Faculty Name

John Wagner Givens, Ph.D.


Associate Professor


International Studies



Office Location

Camille Olivia Hanks Cosby, Ed.D. Academic Center 405


Doctorate of Philosophy in Politics, University of Oxford
Masters of Arts in Asian Studies, University of California, Berkeley
Bachelor’s in the Science of Foreign Service, Georgetown University


Dr. John Wagner Givens is an associate professor in the international studies department at Spelman College. He earned his doctorate in politics from the University of Oxford and his masters degree in Asian Studies from the University of California Berkeley.

He has been interviewed by Georgia Public Broadcasting and Chinese Central Television and has published in a variety of venues including China Quarterly, The Review of Policy Research, Fordham Urban Law Journal, Wisconsin International Law Journal, New Global Studies, Journal of East Asian Studies, War on the Rocks, and Newsweek. 



Research Interests

Dr. Givens has conducted research and published on a variety of topics including online politics in Asia, the Malaysian media, legal advice websites, smart cities, and Chinese politics, law, and foreign policy. 


Featured Articles

Xi Jinping's Dominant Faction
Eun Choi, Andrew W. MacDonald, and I investigate Xi Jinping's consolidation of power. Unprecedented since the time of Mao, we show that Xi has created a single dominant faction in the Chinese Communist Party. 

Nationalism and the Pandemic
Working with Evan Mistur, we find that nationalist leaders with little else in common have taken policy cues from other nationalists in responding to the coronavirus pandemic since the early days of the crisis.

Is the World Ready for China Risen?
I outline how the United States and rich democracies generally have failed to prepare for the rise of China militarily, economically, and in terms of education.

Academic Publications 

 “China Ostrichism: Why Didn’t the World Prepare for China’s Rise?" China Currents, 2022: Volume 21, Number 2.

Leaning In or All in the Family? Gender Equality, Dynastic Legacies, and Female Leaders” (with Charity Butcher and Tracy Mages) under review.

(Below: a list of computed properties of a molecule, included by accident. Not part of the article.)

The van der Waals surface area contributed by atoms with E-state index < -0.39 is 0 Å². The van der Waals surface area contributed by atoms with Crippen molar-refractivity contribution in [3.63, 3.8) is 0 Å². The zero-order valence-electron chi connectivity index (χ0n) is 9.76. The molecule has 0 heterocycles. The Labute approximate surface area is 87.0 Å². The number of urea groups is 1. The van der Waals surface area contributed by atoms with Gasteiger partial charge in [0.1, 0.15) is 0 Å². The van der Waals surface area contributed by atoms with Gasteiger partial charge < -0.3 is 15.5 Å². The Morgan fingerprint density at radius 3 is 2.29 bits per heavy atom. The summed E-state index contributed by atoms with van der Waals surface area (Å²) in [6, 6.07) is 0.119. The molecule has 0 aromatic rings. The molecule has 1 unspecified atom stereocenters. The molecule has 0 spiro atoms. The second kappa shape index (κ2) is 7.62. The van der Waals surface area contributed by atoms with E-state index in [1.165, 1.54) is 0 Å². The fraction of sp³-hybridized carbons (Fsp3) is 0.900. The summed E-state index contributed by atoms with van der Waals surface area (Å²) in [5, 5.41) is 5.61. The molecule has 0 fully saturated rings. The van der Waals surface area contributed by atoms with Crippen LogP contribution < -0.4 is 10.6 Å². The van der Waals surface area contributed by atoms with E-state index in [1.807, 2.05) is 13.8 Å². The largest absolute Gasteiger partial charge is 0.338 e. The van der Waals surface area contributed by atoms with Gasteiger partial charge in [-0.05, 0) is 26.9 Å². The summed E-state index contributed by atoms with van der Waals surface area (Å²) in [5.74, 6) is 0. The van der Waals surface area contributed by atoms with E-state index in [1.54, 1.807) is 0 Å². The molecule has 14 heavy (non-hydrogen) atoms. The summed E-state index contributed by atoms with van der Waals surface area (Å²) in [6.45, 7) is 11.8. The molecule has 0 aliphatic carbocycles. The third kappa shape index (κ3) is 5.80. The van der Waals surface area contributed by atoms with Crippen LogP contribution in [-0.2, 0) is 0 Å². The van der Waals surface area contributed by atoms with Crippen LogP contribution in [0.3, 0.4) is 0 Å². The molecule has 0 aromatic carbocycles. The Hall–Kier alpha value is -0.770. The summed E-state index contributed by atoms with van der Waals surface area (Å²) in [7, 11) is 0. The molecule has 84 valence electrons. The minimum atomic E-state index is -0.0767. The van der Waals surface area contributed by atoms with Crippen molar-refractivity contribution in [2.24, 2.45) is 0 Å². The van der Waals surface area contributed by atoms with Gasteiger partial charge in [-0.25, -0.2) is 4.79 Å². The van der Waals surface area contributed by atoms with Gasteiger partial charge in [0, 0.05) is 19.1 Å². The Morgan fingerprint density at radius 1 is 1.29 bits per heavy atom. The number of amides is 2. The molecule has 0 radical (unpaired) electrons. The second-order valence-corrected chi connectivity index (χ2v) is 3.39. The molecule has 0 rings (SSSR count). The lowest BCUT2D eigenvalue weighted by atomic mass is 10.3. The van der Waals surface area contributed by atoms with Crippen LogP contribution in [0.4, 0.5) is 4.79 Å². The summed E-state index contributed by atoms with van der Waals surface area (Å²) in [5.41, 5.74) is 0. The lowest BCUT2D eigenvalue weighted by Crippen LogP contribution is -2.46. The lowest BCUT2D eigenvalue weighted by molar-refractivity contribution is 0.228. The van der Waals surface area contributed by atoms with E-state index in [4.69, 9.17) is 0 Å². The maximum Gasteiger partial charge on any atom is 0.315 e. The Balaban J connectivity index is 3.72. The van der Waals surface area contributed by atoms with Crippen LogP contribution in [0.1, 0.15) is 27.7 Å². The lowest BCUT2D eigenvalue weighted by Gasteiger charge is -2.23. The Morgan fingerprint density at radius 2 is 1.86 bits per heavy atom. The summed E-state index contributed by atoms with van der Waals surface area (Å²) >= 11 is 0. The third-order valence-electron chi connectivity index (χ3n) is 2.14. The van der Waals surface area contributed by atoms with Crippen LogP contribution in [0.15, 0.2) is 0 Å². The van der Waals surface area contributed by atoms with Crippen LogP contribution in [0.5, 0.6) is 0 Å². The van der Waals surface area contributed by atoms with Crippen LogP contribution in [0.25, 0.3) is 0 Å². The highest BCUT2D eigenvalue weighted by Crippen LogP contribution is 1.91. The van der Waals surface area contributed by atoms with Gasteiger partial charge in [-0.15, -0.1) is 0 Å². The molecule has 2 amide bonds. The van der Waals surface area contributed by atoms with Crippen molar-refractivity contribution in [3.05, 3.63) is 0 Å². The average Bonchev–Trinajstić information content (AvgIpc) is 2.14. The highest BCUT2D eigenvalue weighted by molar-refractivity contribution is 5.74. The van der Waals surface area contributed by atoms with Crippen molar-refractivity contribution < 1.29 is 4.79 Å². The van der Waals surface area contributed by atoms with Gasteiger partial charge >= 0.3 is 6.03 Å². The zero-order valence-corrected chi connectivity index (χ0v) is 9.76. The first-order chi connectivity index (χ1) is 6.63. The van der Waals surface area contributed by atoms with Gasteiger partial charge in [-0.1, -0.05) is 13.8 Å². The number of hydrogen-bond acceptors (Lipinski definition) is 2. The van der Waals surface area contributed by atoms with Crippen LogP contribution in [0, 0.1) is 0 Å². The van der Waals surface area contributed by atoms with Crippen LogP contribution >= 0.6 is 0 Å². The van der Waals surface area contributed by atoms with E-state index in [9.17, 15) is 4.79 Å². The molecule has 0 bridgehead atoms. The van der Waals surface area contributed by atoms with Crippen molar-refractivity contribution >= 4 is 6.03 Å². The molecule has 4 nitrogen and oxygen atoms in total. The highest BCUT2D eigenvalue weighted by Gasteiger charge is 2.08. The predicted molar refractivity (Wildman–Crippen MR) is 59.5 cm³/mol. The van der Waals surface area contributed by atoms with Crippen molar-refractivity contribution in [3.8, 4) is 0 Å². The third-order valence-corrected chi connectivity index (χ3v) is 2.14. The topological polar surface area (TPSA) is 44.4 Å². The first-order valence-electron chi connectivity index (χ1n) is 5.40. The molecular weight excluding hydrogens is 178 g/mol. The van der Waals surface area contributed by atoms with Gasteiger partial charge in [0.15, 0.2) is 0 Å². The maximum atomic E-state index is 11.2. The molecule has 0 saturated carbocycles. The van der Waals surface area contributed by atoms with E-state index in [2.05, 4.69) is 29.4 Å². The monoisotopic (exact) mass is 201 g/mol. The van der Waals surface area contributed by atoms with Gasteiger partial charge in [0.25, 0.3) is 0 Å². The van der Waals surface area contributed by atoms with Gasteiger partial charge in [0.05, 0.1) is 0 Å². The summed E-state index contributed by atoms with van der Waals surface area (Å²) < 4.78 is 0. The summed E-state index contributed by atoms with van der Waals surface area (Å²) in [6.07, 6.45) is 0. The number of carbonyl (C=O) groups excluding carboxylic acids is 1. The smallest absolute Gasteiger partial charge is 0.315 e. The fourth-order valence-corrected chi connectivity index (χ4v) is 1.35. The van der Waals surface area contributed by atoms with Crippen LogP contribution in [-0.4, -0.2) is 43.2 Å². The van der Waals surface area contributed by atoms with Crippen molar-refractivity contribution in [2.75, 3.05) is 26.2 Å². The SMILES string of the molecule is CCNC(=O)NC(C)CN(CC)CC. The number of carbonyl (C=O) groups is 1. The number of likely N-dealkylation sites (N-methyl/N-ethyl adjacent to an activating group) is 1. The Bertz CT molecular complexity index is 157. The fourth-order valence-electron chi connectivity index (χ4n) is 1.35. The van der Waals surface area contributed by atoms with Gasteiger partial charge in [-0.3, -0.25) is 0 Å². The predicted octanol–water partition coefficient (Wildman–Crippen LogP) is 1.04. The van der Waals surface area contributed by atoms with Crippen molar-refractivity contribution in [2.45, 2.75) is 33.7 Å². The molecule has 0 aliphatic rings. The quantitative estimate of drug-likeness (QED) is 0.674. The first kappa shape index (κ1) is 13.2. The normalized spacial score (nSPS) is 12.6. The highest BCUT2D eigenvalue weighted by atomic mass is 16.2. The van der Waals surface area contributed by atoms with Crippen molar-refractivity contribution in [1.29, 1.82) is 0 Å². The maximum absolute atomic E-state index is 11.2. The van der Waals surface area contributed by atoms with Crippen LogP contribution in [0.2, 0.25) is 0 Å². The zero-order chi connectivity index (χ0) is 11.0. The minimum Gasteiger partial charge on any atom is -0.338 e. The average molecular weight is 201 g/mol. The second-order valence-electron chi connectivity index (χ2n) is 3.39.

Policy Contagion During A Pandemic” (with Evan Mistur and Dan Matisoff) Review of Policy Research, 26 May 2022.

Is the World Ready for China Risen?” China Currents, Vol. 21, No. 1, 2022.

From Power Balancing to a Dominant Faction in Xi Jinping’s China” (with Eun Choi and Andrew W. MacDonald), China Quarterly, Vol. 248, No. 1, 2021: 935.

The Sincerest Form of Flattery: Nationalist Emulation During the COVID-19 Pandemic” (with Evan Mistur) Journal of Chinese Political Science, 2020. 

Smarter Cities or Bigger Brother? How the Race for Smart Cities Could Determine the Future of China, Democracy, and Privacy” (with Debra Lam) Fordham Urban Law Journal, Vol. 47, No. 4, 2020: 829.

On Their Best Behavior? Foreign Plaintiffs in Chinese Administrative Litigation” Open Judicial Politics: An Empirical Reader. Oregon State University Press, 2020.

Justice Online? Lawyers and Legal Advice Websites in the People’s Republic of China” Wisconsin International Law Journal, Vol. 37, No. 2, 2019.

Squeezing the Same Old Stone: Suing the Rural Chinese State and the Shift from Tax Reform to Land Seizures” (with Andrew W. MacDonald) China Currents, Vol. 17, No. 2, 2018.

Small and Smart: Why and How Smart City Solutions Can and Should be Adapted to the Unique Needs of Smaller Cities” (with Debra Lam) New Global Studies, Vol. 12, No. 1, 2018: 21–36.

Mao's Great Famine: The History of China's Most Devastating Catastrophe 1958-62: Volume 63, The Macat Library, 2017.

Strategic Censorship in a Hybrid Authoritarian Regime? Differential Bias in Malaysia’s Online and Print Media” (with Jason Abbott) Journal of East Asian Studies, Vol. 15, No. 3, 2015: 455-478.

Sleeping with Dragons? Politically Embedded Lawyers Suing the Chinese State” Wisconsin International Law Journal, Vol. 31, No. 3, 2014.

New Social Media and (Electronic) Democratization in East and Southeast Asia: China and Malaysia Compared” (with Jason Abbott and Andrew MacDonald) Taiwan Journal of Democracy, Vol. 9, No. 2, 2013.

The Beijing Consensus is Neither: China as a Non-Ideological Challenge to International Norms” St Antony’s International Review Vol. 6, No. 2, 2011: 10–25.